Brightly painted cars rapide are a hallmark of Senegal’s capital, offering residents a cheap way to get around the city since 1976. But the privately owned minibuses are scheduled to be parked for good.
Cars rapide are being phased out as part of a plan to modernize urban transportation, says Alioune Thiam, general director of Dakar’s Executive Council on Urban Transport, speaking on the street.
As of December 2018, the minibuses no longer will circulate in the crowded capital city, whose population is estimated at 3 million. The minibuses are part of cultural heritage, Thiam says, but they don’t have the comfort and safety of modern transport. And they pollute a lot, raising environmental concerns.
As if on cue, the tailpipe of the car rapide just behind him exhales a giant plume of exhaust.
In 2005, Senegal began rolling out new buses, such as the Indian-made Tatas and the Chinese brand King Longs. It has introduced over 1,300 of these modern buses. They are bigger and more comfortable than cars rapide, but they, too, are often packed during rush hour, a testament to Dakar's exploding population.
But some passengers still prefer the cars rapide.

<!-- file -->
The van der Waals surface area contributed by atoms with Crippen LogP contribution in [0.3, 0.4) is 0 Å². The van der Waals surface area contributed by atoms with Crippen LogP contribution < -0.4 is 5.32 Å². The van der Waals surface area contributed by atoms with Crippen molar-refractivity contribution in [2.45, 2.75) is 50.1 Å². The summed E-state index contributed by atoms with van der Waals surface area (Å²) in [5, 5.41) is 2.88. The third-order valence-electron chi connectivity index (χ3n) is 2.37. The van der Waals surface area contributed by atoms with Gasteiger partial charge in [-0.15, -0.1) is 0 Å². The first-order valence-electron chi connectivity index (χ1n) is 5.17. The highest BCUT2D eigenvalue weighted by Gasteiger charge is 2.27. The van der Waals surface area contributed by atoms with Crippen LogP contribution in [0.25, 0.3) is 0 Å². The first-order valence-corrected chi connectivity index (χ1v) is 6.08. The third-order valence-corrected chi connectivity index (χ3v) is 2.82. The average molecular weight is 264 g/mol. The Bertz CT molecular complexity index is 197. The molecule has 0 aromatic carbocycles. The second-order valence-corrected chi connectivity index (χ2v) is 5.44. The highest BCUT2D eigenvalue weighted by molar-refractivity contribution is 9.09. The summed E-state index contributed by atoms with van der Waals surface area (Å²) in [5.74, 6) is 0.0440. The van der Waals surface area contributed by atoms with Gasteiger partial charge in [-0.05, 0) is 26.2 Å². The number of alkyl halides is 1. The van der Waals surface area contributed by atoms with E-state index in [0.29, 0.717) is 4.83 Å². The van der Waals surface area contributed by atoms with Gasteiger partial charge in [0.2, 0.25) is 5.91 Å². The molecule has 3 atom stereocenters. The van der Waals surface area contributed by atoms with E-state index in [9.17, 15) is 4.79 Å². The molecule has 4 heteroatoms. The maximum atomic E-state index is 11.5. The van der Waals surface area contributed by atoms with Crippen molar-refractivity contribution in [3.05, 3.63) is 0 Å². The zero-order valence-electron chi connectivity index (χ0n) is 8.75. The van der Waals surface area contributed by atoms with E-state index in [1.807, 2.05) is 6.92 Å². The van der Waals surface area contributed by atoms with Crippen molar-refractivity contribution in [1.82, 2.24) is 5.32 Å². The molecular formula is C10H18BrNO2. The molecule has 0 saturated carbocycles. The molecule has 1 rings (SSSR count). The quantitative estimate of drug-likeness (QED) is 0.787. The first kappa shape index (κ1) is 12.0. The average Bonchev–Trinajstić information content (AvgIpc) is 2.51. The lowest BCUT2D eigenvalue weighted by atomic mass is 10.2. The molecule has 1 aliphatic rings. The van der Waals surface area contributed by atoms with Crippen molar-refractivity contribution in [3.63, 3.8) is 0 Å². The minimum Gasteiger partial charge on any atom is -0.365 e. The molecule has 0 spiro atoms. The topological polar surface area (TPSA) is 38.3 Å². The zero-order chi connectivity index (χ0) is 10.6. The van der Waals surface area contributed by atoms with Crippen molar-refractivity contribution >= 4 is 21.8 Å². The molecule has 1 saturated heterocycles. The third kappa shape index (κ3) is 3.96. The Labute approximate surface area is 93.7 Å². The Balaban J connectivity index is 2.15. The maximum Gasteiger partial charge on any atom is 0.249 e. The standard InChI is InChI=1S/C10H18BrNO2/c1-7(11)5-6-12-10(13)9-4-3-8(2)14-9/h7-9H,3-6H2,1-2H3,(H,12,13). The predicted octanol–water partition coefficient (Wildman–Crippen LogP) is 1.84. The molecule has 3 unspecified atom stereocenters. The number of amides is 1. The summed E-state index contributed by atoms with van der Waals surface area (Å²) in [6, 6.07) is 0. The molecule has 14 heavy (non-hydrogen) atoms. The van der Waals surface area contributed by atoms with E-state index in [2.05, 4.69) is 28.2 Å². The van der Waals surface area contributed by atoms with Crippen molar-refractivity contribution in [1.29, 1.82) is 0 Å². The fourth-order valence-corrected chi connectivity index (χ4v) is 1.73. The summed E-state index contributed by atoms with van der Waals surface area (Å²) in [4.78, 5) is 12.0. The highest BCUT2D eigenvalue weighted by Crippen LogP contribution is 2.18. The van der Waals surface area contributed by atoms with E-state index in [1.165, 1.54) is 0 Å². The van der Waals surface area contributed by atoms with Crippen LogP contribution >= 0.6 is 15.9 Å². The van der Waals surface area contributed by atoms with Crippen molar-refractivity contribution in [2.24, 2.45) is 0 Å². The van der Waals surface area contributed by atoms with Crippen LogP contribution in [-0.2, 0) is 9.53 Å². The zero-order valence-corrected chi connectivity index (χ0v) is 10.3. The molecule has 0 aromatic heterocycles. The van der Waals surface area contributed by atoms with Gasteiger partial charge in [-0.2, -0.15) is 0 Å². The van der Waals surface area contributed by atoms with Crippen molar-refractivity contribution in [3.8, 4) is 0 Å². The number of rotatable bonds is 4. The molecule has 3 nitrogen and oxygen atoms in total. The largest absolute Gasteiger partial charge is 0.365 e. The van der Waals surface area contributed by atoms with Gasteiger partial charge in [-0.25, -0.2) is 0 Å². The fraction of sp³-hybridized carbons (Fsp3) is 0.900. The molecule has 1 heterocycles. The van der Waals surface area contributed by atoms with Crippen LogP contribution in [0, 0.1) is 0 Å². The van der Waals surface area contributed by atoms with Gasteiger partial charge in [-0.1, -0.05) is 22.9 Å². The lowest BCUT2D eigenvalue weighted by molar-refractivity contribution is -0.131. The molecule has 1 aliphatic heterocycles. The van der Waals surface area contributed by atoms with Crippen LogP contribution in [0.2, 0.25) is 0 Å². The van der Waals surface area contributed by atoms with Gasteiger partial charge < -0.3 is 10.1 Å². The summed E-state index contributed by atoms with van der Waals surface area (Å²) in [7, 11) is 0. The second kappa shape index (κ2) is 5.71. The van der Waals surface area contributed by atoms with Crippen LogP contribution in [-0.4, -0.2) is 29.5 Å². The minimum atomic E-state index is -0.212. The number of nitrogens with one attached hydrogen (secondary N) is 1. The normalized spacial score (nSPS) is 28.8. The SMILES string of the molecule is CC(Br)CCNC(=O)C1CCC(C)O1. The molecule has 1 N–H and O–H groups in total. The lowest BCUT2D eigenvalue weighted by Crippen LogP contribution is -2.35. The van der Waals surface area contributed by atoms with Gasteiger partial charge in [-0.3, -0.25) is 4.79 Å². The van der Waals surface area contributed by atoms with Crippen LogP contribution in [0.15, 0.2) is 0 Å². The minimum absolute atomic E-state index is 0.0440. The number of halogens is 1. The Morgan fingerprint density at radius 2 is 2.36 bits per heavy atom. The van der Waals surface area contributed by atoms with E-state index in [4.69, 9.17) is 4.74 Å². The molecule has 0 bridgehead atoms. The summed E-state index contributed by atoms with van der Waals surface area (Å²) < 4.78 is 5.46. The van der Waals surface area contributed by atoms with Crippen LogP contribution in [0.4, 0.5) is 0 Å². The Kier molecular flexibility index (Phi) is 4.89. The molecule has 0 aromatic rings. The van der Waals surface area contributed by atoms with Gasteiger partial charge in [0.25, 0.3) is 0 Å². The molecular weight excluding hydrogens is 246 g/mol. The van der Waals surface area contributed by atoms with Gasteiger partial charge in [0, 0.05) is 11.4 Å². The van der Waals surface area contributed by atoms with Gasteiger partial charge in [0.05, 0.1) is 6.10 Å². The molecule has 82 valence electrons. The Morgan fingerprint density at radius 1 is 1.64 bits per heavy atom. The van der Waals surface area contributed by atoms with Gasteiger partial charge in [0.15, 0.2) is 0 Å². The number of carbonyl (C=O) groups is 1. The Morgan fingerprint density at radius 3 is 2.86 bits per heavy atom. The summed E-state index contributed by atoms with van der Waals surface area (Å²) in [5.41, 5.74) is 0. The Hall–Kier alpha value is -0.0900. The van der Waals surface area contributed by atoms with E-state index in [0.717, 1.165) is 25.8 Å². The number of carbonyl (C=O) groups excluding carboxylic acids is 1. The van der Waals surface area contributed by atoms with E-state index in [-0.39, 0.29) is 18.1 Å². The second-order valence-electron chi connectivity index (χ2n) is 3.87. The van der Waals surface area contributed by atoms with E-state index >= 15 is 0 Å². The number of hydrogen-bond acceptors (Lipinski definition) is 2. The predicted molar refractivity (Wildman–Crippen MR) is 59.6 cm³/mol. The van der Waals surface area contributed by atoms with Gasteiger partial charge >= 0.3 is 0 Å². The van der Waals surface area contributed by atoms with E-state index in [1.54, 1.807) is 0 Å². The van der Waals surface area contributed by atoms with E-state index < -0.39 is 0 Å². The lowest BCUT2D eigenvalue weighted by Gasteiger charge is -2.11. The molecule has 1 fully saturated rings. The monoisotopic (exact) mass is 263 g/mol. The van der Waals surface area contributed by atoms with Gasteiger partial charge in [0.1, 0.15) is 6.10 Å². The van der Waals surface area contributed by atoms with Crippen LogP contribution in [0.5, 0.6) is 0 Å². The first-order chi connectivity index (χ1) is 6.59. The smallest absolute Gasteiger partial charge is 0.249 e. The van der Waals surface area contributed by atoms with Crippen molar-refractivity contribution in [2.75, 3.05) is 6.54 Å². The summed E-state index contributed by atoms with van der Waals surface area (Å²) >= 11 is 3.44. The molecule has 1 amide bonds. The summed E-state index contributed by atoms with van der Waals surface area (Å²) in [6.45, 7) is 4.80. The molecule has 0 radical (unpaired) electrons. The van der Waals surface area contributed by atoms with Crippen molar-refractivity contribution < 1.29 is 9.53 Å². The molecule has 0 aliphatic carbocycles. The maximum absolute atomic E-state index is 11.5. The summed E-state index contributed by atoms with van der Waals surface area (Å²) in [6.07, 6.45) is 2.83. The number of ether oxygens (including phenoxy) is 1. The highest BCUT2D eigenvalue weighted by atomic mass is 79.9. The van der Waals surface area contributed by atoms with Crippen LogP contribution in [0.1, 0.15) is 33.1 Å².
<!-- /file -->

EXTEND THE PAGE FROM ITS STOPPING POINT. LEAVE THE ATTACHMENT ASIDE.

One rider, Christina, says they are faster than the Tatas.
With the changeover, riders will also have to deal with increased fares. A ride across town that now costs about 25 cents (150 CFA) will go up to about 35 cents (200 CFA).
Of course, passengers are not the only ones who will be affected.
Moussa Sock has been behind the wheel of a car rapide for nearly 20 years. I love this job, he says. It’s my work and I’ve done it since I was very young.
Authorities say Moussa won’t lose the job he loves. The state plans to bring on car rapide drivers and apprentices to operate the new buses after the changeover in 2018. And some people are even suggesting that artists give the new buses a car rapide-style makeover.
They have a distinctive look. The cars rapide are painted in bands of blue, white and yellow and adorned with colorful lettering and images.
Neyoo Diallo, a car rapide artist, explains the iconography is far from random.
At the front of the car rapide, we put two eyes, like a man has two eyes, he says. We paint horses because before there were cars, even our spiritual guides had horses, so that’s why we put those.
For now, the car rapides still barrel through Dakar’s streets. But they, too, will soon be in this city’s rearview mirror.